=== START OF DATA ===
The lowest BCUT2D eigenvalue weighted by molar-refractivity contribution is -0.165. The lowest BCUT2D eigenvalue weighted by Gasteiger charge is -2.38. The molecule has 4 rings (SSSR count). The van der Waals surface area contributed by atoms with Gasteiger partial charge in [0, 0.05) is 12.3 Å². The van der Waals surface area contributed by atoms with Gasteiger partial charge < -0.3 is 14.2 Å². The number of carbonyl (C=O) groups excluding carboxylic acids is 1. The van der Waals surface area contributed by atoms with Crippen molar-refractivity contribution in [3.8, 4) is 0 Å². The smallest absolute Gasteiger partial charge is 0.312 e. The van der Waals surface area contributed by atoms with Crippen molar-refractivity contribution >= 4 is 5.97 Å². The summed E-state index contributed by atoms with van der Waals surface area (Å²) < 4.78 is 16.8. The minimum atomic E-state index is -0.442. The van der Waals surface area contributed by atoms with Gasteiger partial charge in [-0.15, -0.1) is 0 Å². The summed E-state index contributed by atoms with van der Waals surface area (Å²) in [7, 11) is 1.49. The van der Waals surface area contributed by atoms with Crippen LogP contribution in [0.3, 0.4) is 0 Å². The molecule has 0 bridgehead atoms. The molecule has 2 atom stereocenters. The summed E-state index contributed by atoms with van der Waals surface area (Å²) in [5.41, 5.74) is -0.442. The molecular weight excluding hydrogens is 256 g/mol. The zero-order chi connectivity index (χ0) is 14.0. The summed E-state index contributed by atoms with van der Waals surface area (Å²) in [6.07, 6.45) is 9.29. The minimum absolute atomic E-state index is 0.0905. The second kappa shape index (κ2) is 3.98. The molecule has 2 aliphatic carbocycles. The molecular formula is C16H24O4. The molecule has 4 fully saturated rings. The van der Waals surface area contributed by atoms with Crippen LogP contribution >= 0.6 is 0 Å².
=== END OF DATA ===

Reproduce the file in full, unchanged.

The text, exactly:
The lowest BCUT2D eigenvalue weighted by molar-refractivity contribution is -0.165. The lowest BCUT2D eigenvalue weighted by Gasteiger charge is -2.38. The molecule has 4 rings (SSSR count). The van der Waals surface area contributed by atoms with Gasteiger partial charge in [0, 0.05) is 12.3 Å². The van der Waals surface area contributed by atoms with Gasteiger partial charge < -0.3 is 14.2 Å². The number of carbonyl (C=O) groups excluding carboxylic acids is 1. The van der Waals surface area contributed by atoms with Crippen molar-refractivity contribution in [3.8, 4) is 0 Å². The smallest absolute Gasteiger partial charge is 0.312 e. The van der Waals surface area contributed by atoms with Crippen molar-refractivity contribution >= 4 is 5.97 Å². The summed E-state index contributed by atoms with van der Waals surface area (Å²) < 4.78 is 16.8. The minimum atomic E-state index is -0.442. The van der Waals surface area contributed by atoms with Gasteiger partial charge in [-0.15, -0.1) is 0 Å². The summed E-state index contributed by atoms with van der Waals surface area (Å²) in [7, 11) is 1.49. The van der Waals surface area contributed by atoms with Crippen LogP contribution in [0.3, 0.4) is 0 Å². The molecule has 0 bridgehead atoms. The molecule has 2 atom stereocenters. The summed E-state index contributed by atoms with van der Waals surface area (Å²) in [5.41, 5.74) is -0.442. The molecular weight excluding hydrogens is 256 g/mol. The zero-order chi connectivity index (χ0) is 14.0. The summed E-state index contributed by atoms with van der Waals surface area (Å²) in [6.07, 6.45) is 9.29. The minimum absolute atomic E-state index is 0.0905. The second kappa shape index (κ2) is 3.98. The molecule has 2 aliphatic carbocycles. The molecular formula is C16H24O4. The molecule has 4 fully saturated rings. The van der Waals surface area contributed by atoms with Crippen LogP contribution >= 0.6 is 0 Å².